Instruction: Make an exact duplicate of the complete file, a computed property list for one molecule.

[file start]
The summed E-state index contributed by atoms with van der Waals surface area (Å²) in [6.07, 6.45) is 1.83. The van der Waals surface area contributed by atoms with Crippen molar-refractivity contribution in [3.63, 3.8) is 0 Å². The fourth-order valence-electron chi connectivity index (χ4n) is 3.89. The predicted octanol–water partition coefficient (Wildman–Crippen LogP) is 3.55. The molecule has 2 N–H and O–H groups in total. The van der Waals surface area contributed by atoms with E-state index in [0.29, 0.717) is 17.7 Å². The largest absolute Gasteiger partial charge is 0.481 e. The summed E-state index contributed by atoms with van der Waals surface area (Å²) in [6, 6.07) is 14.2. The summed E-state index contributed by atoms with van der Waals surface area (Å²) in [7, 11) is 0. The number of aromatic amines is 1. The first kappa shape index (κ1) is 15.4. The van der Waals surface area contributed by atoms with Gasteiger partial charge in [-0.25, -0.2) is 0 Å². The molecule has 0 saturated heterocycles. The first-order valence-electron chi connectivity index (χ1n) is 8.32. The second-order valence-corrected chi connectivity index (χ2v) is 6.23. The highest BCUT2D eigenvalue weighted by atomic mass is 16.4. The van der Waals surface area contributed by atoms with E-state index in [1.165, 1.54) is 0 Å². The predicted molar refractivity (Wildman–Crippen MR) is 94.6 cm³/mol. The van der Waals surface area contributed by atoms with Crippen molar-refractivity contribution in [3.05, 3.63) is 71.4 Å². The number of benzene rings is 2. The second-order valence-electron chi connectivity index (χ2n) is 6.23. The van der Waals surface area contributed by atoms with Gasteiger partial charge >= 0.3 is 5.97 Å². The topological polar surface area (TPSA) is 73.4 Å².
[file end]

The summed E-state index contributed by atoms with van der Waals surface area (Å²) in [6.07, 6.45) is 1.83. The van der Waals surface area contributed by atoms with Crippen molar-refractivity contribution in [3.63, 3.8) is 0 Å². The fourth-order valence-electron chi connectivity index (χ4n) is 3.89. The predicted octanol–water partition coefficient (Wildman–Crippen LogP) is 3.55. The molecule has 2 N–H and O–H groups in total. The van der Waals surface area contributed by atoms with E-state index in [0.29, 0.717) is 17.7 Å². The largest absolute Gasteiger partial charge is 0.481 e. The summed E-state index contributed by atoms with van der Waals surface area (Å²) in [6, 6.07) is 14.2. The summed E-state index contributed by atoms with van der Waals surface area (Å²) in [7, 11) is 0. The number of aromatic amines is 1. The first kappa shape index (κ1) is 15.4. The van der Waals surface area contributed by atoms with Gasteiger partial charge in [-0.25, -0.2) is 0 Å². The molecule has 0 saturated heterocycles. The first-order valence-electron chi connectivity index (χ1n) is 8.32. The second-order valence-corrected chi connectivity index (χ2v) is 6.23. The highest BCUT2D eigenvalue weighted by atomic mass is 16.4. The van der Waals surface area contributed by atoms with E-state index in [1.165, 1.54) is 0 Å². The predicted molar refractivity (Wildman–Crippen MR) is 94.6 cm³/mol. The van der Waals surface area contributed by atoms with Crippen molar-refractivity contribution in [3.05, 3.63) is 71.4 Å². The number of benzene rings is 2. The second-order valence-electron chi connectivity index (χ2n) is 6.23. The van der Waals surface area contributed by atoms with Gasteiger partial charge >= 0.3 is 5.97 Å². The topological polar surface area (TPSA) is 73.4 Å².